Specimens discovered in South Africa 10 years ago are from a long-sought missing link in our knowledge of human evolution, scientists concluded in a new research study.
The partly fossilized 2-million-year-old bones of an adult female and a juvenile male were found in 2008 in a cavern in Malapa near Johannesburg.
Researchers discovered that the Australopithecus sediba species is closely related to the Homo genus and fills a key gap in the chain of human evolution between early humans and our more apelike ancestors. The fossils are distinctive yet similar to species along the same timeline, according to researchers.
Scientists said they believe Australopithecus sediba was the bridge between the apelike Australopithecus africanus and remnants of Homo habilis, which used tools 1.5 million to 2.1 million years ago.
All three species “spent significant time climbing in trees, perhaps for foraging and protection from predators,” according to the study in the journal PaleoAnthropology.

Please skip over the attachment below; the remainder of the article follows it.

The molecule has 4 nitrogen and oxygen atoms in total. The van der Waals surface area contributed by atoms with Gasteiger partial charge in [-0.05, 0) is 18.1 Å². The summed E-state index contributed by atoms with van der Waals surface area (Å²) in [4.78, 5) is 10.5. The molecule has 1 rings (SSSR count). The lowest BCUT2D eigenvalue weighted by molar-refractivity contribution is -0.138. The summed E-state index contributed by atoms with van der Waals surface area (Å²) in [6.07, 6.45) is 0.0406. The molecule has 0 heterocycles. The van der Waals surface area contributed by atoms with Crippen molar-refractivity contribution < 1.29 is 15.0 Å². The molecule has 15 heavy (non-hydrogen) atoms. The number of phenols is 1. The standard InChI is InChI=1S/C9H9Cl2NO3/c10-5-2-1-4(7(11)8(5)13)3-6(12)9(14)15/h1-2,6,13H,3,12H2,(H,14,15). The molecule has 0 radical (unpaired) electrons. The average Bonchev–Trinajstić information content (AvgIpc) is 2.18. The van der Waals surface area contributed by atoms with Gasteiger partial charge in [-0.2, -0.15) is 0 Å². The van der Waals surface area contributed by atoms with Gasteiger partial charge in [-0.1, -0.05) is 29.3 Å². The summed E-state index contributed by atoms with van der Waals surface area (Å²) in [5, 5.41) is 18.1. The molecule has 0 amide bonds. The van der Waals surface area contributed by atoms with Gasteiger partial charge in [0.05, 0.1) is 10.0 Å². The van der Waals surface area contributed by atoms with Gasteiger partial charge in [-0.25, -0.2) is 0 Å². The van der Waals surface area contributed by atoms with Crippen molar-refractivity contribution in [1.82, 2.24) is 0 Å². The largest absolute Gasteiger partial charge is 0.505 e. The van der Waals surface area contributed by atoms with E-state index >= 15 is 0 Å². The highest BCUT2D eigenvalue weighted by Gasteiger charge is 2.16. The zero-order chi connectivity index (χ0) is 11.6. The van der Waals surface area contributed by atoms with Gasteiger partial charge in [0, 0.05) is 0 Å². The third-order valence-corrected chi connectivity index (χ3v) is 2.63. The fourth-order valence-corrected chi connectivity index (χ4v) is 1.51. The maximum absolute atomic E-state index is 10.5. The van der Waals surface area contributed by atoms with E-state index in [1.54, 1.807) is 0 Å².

Australopithecus sediba’s hands have grasping capabilities more advanced than those of Homo habilis, which suggests that the species may also have used tools.
“This larger picture sheds light on the lifeways of Au. sediba and also on a major transition in hominin evolution,” wrote lead researcher Scott Williams of New York University.
The discovery has been the subject of a contentious debate. Some scientists said they believe the specimens are not from a new species, while others said they thought the bones may be examples of two new species.
The remains of Australopithecus sediba were found by a 9-year-old boy named Matthew who stopped to look at a rock he had tripped on while walking his dog.
“Imagine for a moment that Matthew stumbled over the rock and continued following his dog without noticing the fossil,” the scientists wrote in their study. “If those events had occurred instead, out science would not know about Au. sediba, but those fossils would still be there, still encased in calcified clastic sediments, still waiting to be discovered.”
Correction: An earlier version of this article said that the 3-million-year-old skeletal finds in Africa dubbed Lucy represented the Australopithecus africanus species. Lucy actually represented a different species, Australopithecus afarensis.